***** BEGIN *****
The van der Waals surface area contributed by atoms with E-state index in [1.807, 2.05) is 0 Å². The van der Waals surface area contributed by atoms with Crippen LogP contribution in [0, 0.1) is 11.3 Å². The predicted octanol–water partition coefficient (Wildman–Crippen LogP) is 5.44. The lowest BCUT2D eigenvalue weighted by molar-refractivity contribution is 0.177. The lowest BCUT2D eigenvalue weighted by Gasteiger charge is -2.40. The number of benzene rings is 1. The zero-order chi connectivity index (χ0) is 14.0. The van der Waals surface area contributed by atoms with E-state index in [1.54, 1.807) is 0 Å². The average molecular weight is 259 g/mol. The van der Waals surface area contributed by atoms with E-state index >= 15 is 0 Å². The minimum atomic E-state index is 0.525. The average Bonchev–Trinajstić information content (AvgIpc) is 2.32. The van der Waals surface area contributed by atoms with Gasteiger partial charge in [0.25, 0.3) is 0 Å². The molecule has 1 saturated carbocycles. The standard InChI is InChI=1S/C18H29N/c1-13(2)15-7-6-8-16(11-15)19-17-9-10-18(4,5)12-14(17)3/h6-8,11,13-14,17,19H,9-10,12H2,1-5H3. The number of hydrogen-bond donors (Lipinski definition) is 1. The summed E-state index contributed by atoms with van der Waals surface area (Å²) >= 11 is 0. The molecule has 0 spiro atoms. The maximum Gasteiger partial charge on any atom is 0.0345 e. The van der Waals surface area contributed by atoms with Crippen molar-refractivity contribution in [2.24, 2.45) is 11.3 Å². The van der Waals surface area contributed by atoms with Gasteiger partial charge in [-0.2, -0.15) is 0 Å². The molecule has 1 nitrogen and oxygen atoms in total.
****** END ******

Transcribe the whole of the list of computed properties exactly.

The van der Waals surface area contributed by atoms with E-state index in [1.807, 2.05) is 0 Å². The van der Waals surface area contributed by atoms with Crippen LogP contribution in [0, 0.1) is 11.3 Å². The predicted octanol–water partition coefficient (Wildman–Crippen LogP) is 5.44. The lowest BCUT2D eigenvalue weighted by molar-refractivity contribution is 0.177. The lowest BCUT2D eigenvalue weighted by Gasteiger charge is -2.40. The number of benzene rings is 1. The zero-order chi connectivity index (χ0) is 14.0. The van der Waals surface area contributed by atoms with E-state index in [1.54, 1.807) is 0 Å². The average molecular weight is 259 g/mol. The van der Waals surface area contributed by atoms with E-state index >= 15 is 0 Å². The minimum atomic E-state index is 0.525. The average Bonchev–Trinajstić information content (AvgIpc) is 2.32. The van der Waals surface area contributed by atoms with Gasteiger partial charge in [0.25, 0.3) is 0 Å². The molecule has 1 saturated carbocycles. The standard InChI is InChI=1S/C18H29N/c1-13(2)15-7-6-8-16(11-15)19-17-9-10-18(4,5)12-14(17)3/h6-8,11,13-14,17,19H,9-10,12H2,1-5H3. The number of hydrogen-bond donors (Lipinski definition) is 1. The summed E-state index contributed by atoms with van der Waals surface area (Å²) >= 11 is 0. The molecule has 0 spiro atoms. The maximum Gasteiger partial charge on any atom is 0.0345 e. The van der Waals surface area contributed by atoms with Crippen molar-refractivity contribution in [2.24, 2.45) is 11.3 Å². The van der Waals surface area contributed by atoms with Gasteiger partial charge in [-0.2, -0.15) is 0 Å². The molecule has 1 nitrogen and oxygen atoms in total.